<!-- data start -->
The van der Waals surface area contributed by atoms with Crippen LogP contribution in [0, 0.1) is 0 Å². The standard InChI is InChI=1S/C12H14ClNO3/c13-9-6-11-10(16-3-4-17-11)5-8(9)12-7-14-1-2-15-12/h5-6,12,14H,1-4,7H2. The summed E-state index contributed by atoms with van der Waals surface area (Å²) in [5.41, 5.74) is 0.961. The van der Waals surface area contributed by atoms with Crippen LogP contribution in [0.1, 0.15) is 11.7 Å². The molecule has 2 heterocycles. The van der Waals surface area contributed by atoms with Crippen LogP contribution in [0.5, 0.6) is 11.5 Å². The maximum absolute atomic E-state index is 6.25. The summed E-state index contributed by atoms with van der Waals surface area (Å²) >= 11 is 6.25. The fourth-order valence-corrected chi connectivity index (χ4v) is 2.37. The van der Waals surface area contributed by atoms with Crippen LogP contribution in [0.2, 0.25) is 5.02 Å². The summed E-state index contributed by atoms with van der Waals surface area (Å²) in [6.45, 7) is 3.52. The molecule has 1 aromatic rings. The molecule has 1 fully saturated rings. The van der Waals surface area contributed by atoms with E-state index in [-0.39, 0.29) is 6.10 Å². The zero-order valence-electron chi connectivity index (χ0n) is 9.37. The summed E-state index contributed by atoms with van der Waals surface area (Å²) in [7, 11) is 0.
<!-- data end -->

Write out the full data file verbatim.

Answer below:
The van der Waals surface area contributed by atoms with Crippen LogP contribution in [0, 0.1) is 0 Å². The standard InChI is InChI=1S/C12H14ClNO3/c13-9-6-11-10(16-3-4-17-11)5-8(9)12-7-14-1-2-15-12/h5-6,12,14H,1-4,7H2. The summed E-state index contributed by atoms with van der Waals surface area (Å²) in [5.41, 5.74) is 0.961. The van der Waals surface area contributed by atoms with Crippen LogP contribution in [0.1, 0.15) is 11.7 Å². The molecule has 2 heterocycles. The van der Waals surface area contributed by atoms with Crippen LogP contribution in [0.5, 0.6) is 11.5 Å². The maximum absolute atomic E-state index is 6.25. The summed E-state index contributed by atoms with van der Waals surface area (Å²) >= 11 is 6.25. The fourth-order valence-corrected chi connectivity index (χ4v) is 2.37. The van der Waals surface area contributed by atoms with Crippen LogP contribution in [0.2, 0.25) is 5.02 Å². The summed E-state index contributed by atoms with van der Waals surface area (Å²) in [6.45, 7) is 3.52. The molecule has 1 aromatic rings. The molecule has 1 fully saturated rings. The van der Waals surface area contributed by atoms with E-state index in [-0.39, 0.29) is 6.10 Å². The zero-order valence-electron chi connectivity index (χ0n) is 9.37. The summed E-state index contributed by atoms with van der Waals surface area (Å²) in [7, 11) is 0.